An old joke ...
A Catholic priest, a Protestant minister, and a rabbi were discussing when life begins.
"Life begins at conception," the priest insisted.
"Life begins at birth," the minister said.
The rabbi pondered the question for a moment and said, "Life begin when the kids move out and the dog dies."
This week's writing prompt asks whether there's life for an author outside of writing. My response is, "Goodness, I certainly hope so."
For an author, writing is essential to, integral to, but not the be-all and end-all of life. It can't be, because our experiences inform our writing. Without writing, we can still have and learn from our experiences; but, without experiences, we have nothing to write about. Without experiences, our writing becomes flatulent and florid, utterly without substance or worth.
So, what does a romance writer know about worth?
Content produced for entertainment does not imply a lack of worth. If that were so, then Hollywood would be bankrupt. English literature teachers wouldn't keep trying to force their students to read Last of the Mohicans or Ulysses. We wouldn't revere William Shakespeare, Jane Austen, Mark Twain, or Oscar Wilde as practically godlike in the firmament of English literature.
No, I didn't answer my question. A romance writer knows about worth because romance, as a general rule, focuses on the happiness of women. It's the only genre that consistently and deliberately heralds women as protagonists who act and are not merely acted upon. It's the only genre that upholds women as worthy of being written about.
That's what a romance writer knows about worth.
As for life without writing? I could live like that. I just wouldn't want to.
This week's blog prompt is simple: "Who would you kill or die to have dinner with?"
Aside from wincing at the grammatical errors, my answer is short: No one.
But wait ... there's more!
We must address the unspoken question of why not?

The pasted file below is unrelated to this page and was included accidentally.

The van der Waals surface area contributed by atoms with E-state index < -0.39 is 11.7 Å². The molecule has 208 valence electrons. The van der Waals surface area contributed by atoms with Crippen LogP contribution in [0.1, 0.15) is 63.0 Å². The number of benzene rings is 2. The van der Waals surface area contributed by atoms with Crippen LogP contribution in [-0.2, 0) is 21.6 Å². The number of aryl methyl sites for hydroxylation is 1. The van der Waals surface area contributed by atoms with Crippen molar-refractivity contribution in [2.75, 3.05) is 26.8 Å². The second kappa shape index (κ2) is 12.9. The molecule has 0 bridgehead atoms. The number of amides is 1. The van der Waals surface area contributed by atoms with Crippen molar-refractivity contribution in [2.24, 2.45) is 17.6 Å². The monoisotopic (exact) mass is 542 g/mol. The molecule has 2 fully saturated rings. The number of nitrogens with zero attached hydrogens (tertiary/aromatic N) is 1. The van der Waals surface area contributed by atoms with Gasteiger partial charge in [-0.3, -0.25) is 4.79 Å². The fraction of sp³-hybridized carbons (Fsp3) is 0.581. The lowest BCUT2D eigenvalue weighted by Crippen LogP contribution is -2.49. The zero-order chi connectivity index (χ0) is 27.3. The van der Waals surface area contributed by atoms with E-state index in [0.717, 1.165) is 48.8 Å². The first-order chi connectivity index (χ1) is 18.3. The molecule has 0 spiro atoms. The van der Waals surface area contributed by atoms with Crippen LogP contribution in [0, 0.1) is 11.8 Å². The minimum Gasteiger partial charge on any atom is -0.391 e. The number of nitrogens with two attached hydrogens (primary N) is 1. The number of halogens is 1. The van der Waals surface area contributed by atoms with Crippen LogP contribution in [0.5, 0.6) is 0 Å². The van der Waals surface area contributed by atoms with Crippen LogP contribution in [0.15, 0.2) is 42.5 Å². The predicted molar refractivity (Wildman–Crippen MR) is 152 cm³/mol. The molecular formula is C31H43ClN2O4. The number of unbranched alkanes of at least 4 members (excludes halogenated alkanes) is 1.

Really, is there anyone so important that enjoying a meal with him or her justifies murder? I don't think so. Is there anyone so important that I'd end my life to enjoy a meal with him or her? Again, I don't think so. That doesn't mean I wouldn't like to have supper with some people, currently living or historical figures. I'd even be happy to extend a carefully handwritten invitation if I believed for one split second that it had a snowball's chance in hell of being accepted and that shared meal actually happening.
I also know that there's no one who's itching that badly to have dinner with me, either.
So, let's hypothesize. Like Eric von Zipper, I snag my idol. Question arise. Is the house clean? I'd want the house to be clean. Will I cook or will we dine out? If I cook, what should I make? Do I have to worry about my guest's allergies? If we dine out, where should we go? Should I invite others to share in my good fortune and enjoy my guest's company, too. How long will my guest stay? If he or she expects to stay overnight, are there fresh sheets on the spare bed? What about breakfast? Ack! I feel my anxiety level rise just from these basic questions.
Then, of course, we have the all too strong a specter of disappointment looming over the new acquaintance. Will my idol disappoint me with rudeness, arrogance, conceit, banality, or other obnoxious trait that shows he or she has feet of clay? Will I prove a grave disappointment to my guest? Will anticipation quickly morph into dread and a desperate desire to escape the utter boredom and distaste of our conversation?
I think in this circumstance, it's better to let idols remain on their pedestals, shining and pretty and far above my touch. Opposite as stated in the 1995 movie Sabrina with Harrison Ford and Julia Ormond, illusions are not necessarily dangerous; they are safe.
The idea of a list of things to do has been around as long as humanity has had lists. In the latter 20th century, folks began building lists of things they wanted to do before they died, activities to add meaning to the dash between the years of their birth and dead chiseled on their tombstones. I have no idea who called such lists "bucket lists." I do know that I don't have one and neither does my husband.
I find the idea amusing, but have had far too many instances of life kicking me in the teeth to write something like that down, much less schedule those activities. The furthest I go is to say, "We plan to travel when my husband retires" and "We want to visit Italy and Ireland." Anything more specific and more scheduled waits until we get very close to that date and I'm ready to book the airline tickets and inform clients that I'll be out of the office.
Bucket lists make for entertaining fodder when it comes to developing stories. I've read several romances in which the heroine (usually) dedicates herself to a love one's bucket list after that loved one dies. She either meet the hero in checking off the items on the list or he helps her fulfill that commitment. Or maybe a bit of both.
I'm not sure why it's always the heroine who gets sucked into working on someone else's bucket list, but that's how it goes down in the books I've read that feature such a trope. You'll probably never see such a plot catalyst in my stories.
So, no bucket list for me. I look forward to the day when I can act upon whimsy and no longer feel obligated to plan my spontaneity.
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